i could tell you the wildest of tales.

 |Soundtrack |

While I drive to work, I think of ways I can lie to my daughter.

It’s hard not to look back at her in the rear view mirror in the mornings during my arduous commute, watching her eyes drift off to places I wish I could go instead of driving through barren plains and highways. When she’s awake, from the opposite side of the car, we watch the dawn together – rays permeating up from low tree tops and misty hills. The sky is half midnight, half cotton candy. A gentle wave borders the cloud bank, rippled as if stopped by glass. Lightning etches the bottoms of the nimbostratus, whispering its arrival.

“Dragons,” I whisper, practicing my answers for the inevitable questions I hope she asks in the years to come. “In lands that mirror ours but don’t quite break through, there are dragons that fly freely. They hunt, they love, they play, they fight. When two young dragons play, their fire comes out in quick, thin bursts so bright, it lights up the sky in our world. When you hear loud thunder, the playing has turned sour.”

She stirs in the back, eyes dozing, her lips puckering as if to make the words she has yet to learn. She is beginning to slip into dreams.

“They come out for battles in the summer, flapping their giant wings and creating gusts so large they topple trees. They play and fight so much, there is not much life left. And when they leave, they take the warmth of the summer with them.”

At this point, I’m feeding my own ideas and talking to the air conditioning and squeaky brake pads. She’s asleep now, another 45 minutes still ahead on the drive. The best ideas come when my hands are holding steering wheels or baby appendages, never when I have a pen in hand. I make a mental note but will often forget – a hint, perhaps, that some of these stories are reserved for just us and the road and the sunrise. I continue to talk about the lesser known winter dragons, mermaids in pink lagoons, the fairy dust of stars and where the fairies go on cloudy nights (pester the dragons while they are trying to sleep, of course).

She’ll eventually know the right answers. When she is able to sit and speak on her own, speak to her friends more than her mother, speak with a voice I’ve heard echo in the back of my own mind, I hope she still remembers the summer dragons and their lightning storms. I hope she carries a bit of magic behind her eyes. Selfishly, I hope she becomes a liar of her own – a creator of worlds and fictions that would rival the greats.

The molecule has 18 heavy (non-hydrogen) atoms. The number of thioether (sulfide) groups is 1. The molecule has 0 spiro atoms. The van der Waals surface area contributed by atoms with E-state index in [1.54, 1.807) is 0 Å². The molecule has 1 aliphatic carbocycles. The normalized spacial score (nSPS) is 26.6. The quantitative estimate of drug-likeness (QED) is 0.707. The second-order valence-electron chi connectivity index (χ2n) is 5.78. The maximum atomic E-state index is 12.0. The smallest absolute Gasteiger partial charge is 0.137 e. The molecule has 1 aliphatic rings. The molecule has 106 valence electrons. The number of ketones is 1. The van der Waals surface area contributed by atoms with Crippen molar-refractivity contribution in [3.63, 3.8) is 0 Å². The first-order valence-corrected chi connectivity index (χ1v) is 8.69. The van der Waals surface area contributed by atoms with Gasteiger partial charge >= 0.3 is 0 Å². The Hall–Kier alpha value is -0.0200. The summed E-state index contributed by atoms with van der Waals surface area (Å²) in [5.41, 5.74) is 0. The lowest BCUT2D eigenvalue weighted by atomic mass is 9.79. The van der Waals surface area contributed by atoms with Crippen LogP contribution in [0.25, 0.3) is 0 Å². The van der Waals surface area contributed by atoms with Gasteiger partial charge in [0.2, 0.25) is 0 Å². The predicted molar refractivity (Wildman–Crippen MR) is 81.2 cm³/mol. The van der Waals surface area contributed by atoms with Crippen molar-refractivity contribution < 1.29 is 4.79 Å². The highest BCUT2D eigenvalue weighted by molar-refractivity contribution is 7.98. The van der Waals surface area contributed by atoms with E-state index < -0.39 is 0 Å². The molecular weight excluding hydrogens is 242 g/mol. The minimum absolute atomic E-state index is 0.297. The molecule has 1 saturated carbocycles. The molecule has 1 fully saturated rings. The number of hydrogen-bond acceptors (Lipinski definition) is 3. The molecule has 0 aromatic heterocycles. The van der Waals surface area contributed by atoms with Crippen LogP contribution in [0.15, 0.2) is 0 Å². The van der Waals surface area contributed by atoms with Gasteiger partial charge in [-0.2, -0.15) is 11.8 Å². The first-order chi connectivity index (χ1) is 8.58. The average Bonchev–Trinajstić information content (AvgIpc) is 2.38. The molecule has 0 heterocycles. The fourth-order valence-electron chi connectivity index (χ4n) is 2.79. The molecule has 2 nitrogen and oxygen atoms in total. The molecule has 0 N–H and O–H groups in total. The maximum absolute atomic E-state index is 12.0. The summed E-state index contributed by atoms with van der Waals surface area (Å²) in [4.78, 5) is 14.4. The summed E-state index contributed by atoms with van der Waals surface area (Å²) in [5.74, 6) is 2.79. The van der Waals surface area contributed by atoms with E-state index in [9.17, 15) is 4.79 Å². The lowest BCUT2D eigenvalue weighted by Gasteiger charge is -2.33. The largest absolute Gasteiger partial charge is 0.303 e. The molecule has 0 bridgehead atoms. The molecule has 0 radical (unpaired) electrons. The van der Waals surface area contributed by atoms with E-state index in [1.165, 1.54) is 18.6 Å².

I continue to drive. The cloud cover has passed now, sprinkles drying up on my windshield as the sun meets the periwinkle of the sky. I drop her off and think of a story for the afternoon. On the road, there is no word count to be met, no reviews, no red marks on paper. There is just asphalt and dreams and lightning in the distance.

 

 

The Struggles of Struggle

Christmas is my all-time favorite holiday. Yes, I’m one of THOSE people that listens to Christmas music all year round, I have my decorations up practically after Halloween, I go broke at the end of every year because I spend every penny I have so that people enjoy my gifts. I love everything about it.

The reason why I love Christmas so much is not because it was a season that provided the best gatherings and moments, but because it provided some of the worst.

As a child of two divorces, Christmas with a single and working mother and autistic brother was very tough. When my brother’s dad left, my mother barely had money for Christmas dinner and presents. I remember vividly that I only got a VHS movie and an off-brand board game on year. Earlier that year, I would go to school wearing old clothes that couldn’t fit but they were all that we had. All of our extended family lived in Puerto Rico, so it was only ever my mother, me, and two brothers. There were plenty of years that it was quiet – I kept to my books and we watched How The Grinch Stole Christmas on TV and even though she never said the words, I would look at my mother’s face and knew that she was praying, praying for the days and years to get better. Even as a pre-teen/teenager, in the midst of depression and anxiety already, there was no need to complain. To me, I saw it as  we made it through one year, we could surely make it through the next. That was a gift in itself.

Our family is in such a better place right now – we came up from the ashes and we thrived. Between us children, we’ve succeeded in education, careers and just keeping a level head. My mother is about to become a grandmother for the first time. My youngest brother is about to leave the nest.

To this day, between our immediate family, we still only ever get each other a couple of presents a year. The real gifts were, and still are, each other. The real gift was the struggle. Because in all of its wretchedness and wrongness and unfairness, it shed away to shape who we truly were and who we would become.

As a parent-to-be, I often wonder: we don’t want our children to struggle or go through the experiences that we have gone through. We want to give them everything we didn’t get a chance to have. But as a firm believer of struggle and empathy defining who you are, how do we shape our children to become well-rounded, compassionate and kind individuals who simply understand suffering? To help those that need it? Of course no child or family is perfect. I have known people on both sides of the spectrum – that had everything and not a care in the world but still managed to strive for a better community and love for one another, and the others who ended up being, well, very Trump-like.

So what are some ideas to help our future children grow to be model citizens who are equal in intellect and compassion? How do we get them to succeed in both life and love?